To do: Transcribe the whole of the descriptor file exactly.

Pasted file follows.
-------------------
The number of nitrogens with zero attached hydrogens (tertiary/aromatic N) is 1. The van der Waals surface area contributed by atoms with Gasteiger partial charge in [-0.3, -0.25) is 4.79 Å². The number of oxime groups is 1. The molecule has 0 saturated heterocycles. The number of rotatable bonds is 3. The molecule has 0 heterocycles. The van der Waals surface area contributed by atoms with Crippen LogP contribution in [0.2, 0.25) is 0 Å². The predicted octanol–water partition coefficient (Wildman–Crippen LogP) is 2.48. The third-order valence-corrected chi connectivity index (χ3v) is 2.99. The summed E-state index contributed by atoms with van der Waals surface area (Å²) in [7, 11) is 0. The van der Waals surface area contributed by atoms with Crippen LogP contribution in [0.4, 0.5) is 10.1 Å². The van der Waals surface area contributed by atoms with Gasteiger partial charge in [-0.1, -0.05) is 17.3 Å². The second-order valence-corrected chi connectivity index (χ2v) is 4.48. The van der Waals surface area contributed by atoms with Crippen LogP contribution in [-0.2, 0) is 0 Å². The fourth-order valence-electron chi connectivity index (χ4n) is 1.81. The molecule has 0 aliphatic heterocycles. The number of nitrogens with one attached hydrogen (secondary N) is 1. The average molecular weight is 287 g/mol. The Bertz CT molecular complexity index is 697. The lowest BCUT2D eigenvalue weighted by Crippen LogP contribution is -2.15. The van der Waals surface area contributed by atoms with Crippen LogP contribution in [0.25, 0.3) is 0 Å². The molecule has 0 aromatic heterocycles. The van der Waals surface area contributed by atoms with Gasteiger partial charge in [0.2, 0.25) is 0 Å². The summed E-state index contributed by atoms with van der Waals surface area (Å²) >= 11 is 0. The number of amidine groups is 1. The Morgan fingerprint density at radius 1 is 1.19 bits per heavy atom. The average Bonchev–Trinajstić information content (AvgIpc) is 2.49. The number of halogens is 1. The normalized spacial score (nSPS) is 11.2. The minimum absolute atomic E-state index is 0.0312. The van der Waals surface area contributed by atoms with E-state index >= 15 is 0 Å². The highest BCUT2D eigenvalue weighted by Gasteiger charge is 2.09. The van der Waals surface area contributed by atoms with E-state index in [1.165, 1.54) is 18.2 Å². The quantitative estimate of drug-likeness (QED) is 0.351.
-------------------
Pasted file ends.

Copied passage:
The number of nitrogens with zero attached hydrogens (tertiary/aromatic N) is 1. The van der Waals surface area contributed by atoms with Gasteiger partial charge in [-0.3, -0.25) is 4.79 Å². The number of oxime groups is 1. The molecule has 0 saturated heterocycles. The number of rotatable bonds is 3. The molecule has 0 heterocycles. The van der Waals surface area contributed by atoms with Crippen LogP contribution in [0.2, 0.25) is 0 Å². The predicted octanol–water partition coefficient (Wildman–Crippen LogP) is 2.48. The third-order valence-corrected chi connectivity index (χ3v) is 2.99. The summed E-state index contributed by atoms with van der Waals surface area (Å²) in [7, 11) is 0. The van der Waals surface area contributed by atoms with Crippen LogP contribution in [0.4, 0.5) is 10.1 Å². The van der Waals surface area contributed by atoms with Gasteiger partial charge in [-0.1, -0.05) is 17.3 Å². The second-order valence-corrected chi connectivity index (χ2v) is 4.48. The van der Waals surface area contributed by atoms with Crippen LogP contribution in [-0.2, 0) is 0 Å². The fourth-order valence-electron chi connectivity index (χ4n) is 1.81. The molecule has 0 aliphatic heterocycles. The number of nitrogens with one attached hydrogen (secondary N) is 1. The average molecular weight is 287 g/mol. The Bertz CT molecular complexity index is 697. The lowest BCUT2D eigenvalue weighted by Crippen LogP contribution is -2.15. The van der Waals surface area contributed by atoms with Crippen LogP contribution in [0.25, 0.3) is 0 Å². The molecule has 0 aromatic heterocycles. The van der Waals surface area contributed by atoms with Gasteiger partial charge in [0.2, 0.25) is 0 Å². The summed E-state index contributed by atoms with van der Waals surface area (Å²) >= 11 is 0. The number of amidine groups is 1. The Morgan fingerprint density at radius 1 is 1.19 bits per heavy atom. The average Bonchev–Trinajstić information content (AvgIpc) is 2.49. The number of halogens is 1. The normalized spacial score (nSPS) is 11.2. The minimum absolute atomic E-state index is 0.0312. The van der Waals surface area contributed by atoms with E-state index >= 15 is 0 Å². The highest BCUT2D eigenvalue weighted by Gasteiger charge is 2.09. The van der Waals surface area contributed by atoms with E-state index in [1.165, 1.54) is 18.2 Å². The quantitative estimate of drug-likeness (QED) is 0.351.